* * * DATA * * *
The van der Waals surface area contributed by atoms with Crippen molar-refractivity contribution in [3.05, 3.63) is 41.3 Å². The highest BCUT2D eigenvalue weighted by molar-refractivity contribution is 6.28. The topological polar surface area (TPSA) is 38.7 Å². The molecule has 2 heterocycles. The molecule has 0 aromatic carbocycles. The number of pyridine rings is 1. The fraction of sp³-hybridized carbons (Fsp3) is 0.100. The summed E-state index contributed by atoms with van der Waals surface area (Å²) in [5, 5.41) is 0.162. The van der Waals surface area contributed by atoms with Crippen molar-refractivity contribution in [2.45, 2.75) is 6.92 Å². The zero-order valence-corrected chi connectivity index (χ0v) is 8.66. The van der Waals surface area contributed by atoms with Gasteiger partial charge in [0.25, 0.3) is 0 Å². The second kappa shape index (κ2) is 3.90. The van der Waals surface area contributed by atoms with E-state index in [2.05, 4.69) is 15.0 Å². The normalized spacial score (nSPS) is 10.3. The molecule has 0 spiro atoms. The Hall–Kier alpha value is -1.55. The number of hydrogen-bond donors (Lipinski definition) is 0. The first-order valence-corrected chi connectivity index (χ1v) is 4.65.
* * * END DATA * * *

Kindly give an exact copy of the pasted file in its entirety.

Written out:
The van der Waals surface area contributed by atoms with Crippen molar-refractivity contribution in [3.05, 3.63) is 41.3 Å². The highest BCUT2D eigenvalue weighted by molar-refractivity contribution is 6.28. The topological polar surface area (TPSA) is 38.7 Å². The molecule has 2 heterocycles. The molecule has 0 aromatic carbocycles. The number of pyridine rings is 1. The fraction of sp³-hybridized carbons (Fsp3) is 0.100. The summed E-state index contributed by atoms with van der Waals surface area (Å²) in [5, 5.41) is 0.162. The van der Waals surface area contributed by atoms with Crippen molar-refractivity contribution in [2.45, 2.75) is 6.92 Å². The zero-order valence-corrected chi connectivity index (χ0v) is 8.66. The van der Waals surface area contributed by atoms with Gasteiger partial charge in [0.25, 0.3) is 0 Å². The second kappa shape index (κ2) is 3.90. The van der Waals surface area contributed by atoms with E-state index in [2.05, 4.69) is 15.0 Å². The normalized spacial score (nSPS) is 10.3. The molecule has 0 spiro atoms. The Hall–Kier alpha value is -1.55. The number of hydrogen-bond donors (Lipinski definition) is 0. The first-order valence-corrected chi connectivity index (χ1v) is 4.65.